Air—and what’s in it—is under unprecedented scrutiny. COVID-19 has us masking up and concerned about what we are inhaling. While we’re at it, we should remember that the virus isn’t the only airborne risk to our health.
Emissions from power plants, cars, and even household products can put our health at risk and are also linked to asthma and other respiratory problems.
The Trust has long been a champion of clean air, especially in communities that are disproportionately burdened with power plants, transportation infrastructure, and other sources of air pollution.
One way our city can reduce air pollution is to replace dirty “peaker” power plants that burn oil and gas with ones that use renewable energy. Designed to meet “peak” energy demand during the heat of summer, peaker plants often run on particularly dirty fossil fuels such as oil and kerosene and are located in low-income communities with large Black and Latinx populations, including the South Bronx and Sunset Park, Brooklyn.
“The existing fossil-fuel industry, utilities, and grid operators are resistant to change, and want to continue to operate new gas plants rather than innovative clean energy technologies,” said Lewis Milford, president of Clean Energy Group, which is using a $100,000 Trust grant to make the case locally for transitioning away from peaker plants. This requires complex and expensive analysis to demonstrate that renewable energy can be a reliable, cost-effective alternative. But most community groups do not have sufficient resources to pay for that kind of analysis. Clean Energy Group’s approach is paying off. The New York Power Authority announced recently that it would work to replace peaker plants with renewable energy solutions.
A recent Harvard study found that residents of areas with high-particulate pollution are 8% more likely to die from COVID than those who have better air quality. Columbia University’s Center for Children’s Environment Health has conducted research on the effects of urban pollution on the health of infants and pregnant women, and it will look at the impact of the unique situation created by COVID-19.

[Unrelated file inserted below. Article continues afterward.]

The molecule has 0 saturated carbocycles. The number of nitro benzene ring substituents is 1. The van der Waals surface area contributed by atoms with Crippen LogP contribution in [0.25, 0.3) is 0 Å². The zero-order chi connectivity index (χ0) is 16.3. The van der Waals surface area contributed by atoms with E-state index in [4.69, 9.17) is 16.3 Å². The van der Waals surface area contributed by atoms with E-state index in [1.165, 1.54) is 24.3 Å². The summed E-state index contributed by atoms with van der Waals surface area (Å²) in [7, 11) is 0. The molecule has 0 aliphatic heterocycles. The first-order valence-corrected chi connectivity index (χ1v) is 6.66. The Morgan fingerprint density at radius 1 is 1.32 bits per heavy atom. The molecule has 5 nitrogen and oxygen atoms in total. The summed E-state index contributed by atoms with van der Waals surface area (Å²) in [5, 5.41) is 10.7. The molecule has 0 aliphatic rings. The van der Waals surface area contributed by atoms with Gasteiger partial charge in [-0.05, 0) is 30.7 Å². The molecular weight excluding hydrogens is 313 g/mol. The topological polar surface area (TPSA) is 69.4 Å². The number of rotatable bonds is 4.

Due to stay-at-home orders, reduced human and industrial activity has also meant a dramatic decrease in air pollution from transportation across the city. With $20,000 from The Trust, the Center will look at how this reduction has impacted the health of children and adults relative to previous years, and the economic benefits of better health and cleaner air.
“People seem to have accepted the continued use of fossil fuels and the dirty air that goes with it as a cost of modern life, of a strong economy,” says Arturo Garcia-Costas, Trust program officer for the environment. “That is no longer the case, if it ever was. In the 21st century, there are far better alternatives that will save lives.”
Changing the mindset of a community about air pollution is a challenge being undertaken by El Puente de Williamsburg. The nonprofit is based in a neighborhood affected by air pollution from the nearby Williamsburg Bridge and Brooklyn-Queens Expressway, along with traffic to nearby industrial areas.
“We found that many people in our community were unaware of just how polluted the air in our neighborhood is,” said Leslie Velasquez, environmental justice program manager at El Puente.
With a $150,000 grant from The Trust, the nonprofit is working to raise awareness about the impact and alternatives to air pollution and to push the city to adopt its recommendations to improve local air quality. Its work has led to mothers in the community becoming leading voices for the campaign. El Puente also works with artists to produce visual and performance art and social media speaking to the issue.
Consumer products such as rugs and paints are a regular part of our lives, but most people don’t consider the harmful chemicals these products may emit, known as “off-gassing.” These chemicals can potentially cause damage to the lungs and skin, affect brain development, and trigger asthma attacks. Advocacy efforts by the Healthier Products Coalition and funded by The Trust have led Home Depot to end all sales of carpets and rugs containing harmful additives. Another milestone for the Coalition was when New York State adopted the group’s criteria about indoor air pollution. A new $120,000 grant will enable the Coalition to develop a set of “healthy carpet” criteria for large purchasers, educate manufacturers about new research, and work to ensure products coming to market are less harmful.
The well-documented hazards of lead to humans have caused this toxic metal to be removed from many products in the U.S. But small aircraft are still allowed to use leaded gas—making them the number one source of lead in the atmosphere. Locally, this means planes landing and taking off from Teterboro and MacArthur airports are putting children at risk for developmental delays and contributing to high blood pressure in adults. Earthjustice is using a $125,000 grant from The Trust to support efforts to compel the federal government to improve lead protections. It also will work with 10 states and cities on legal strategies to reduce lead poisoning, extending that support to a national network of organizations.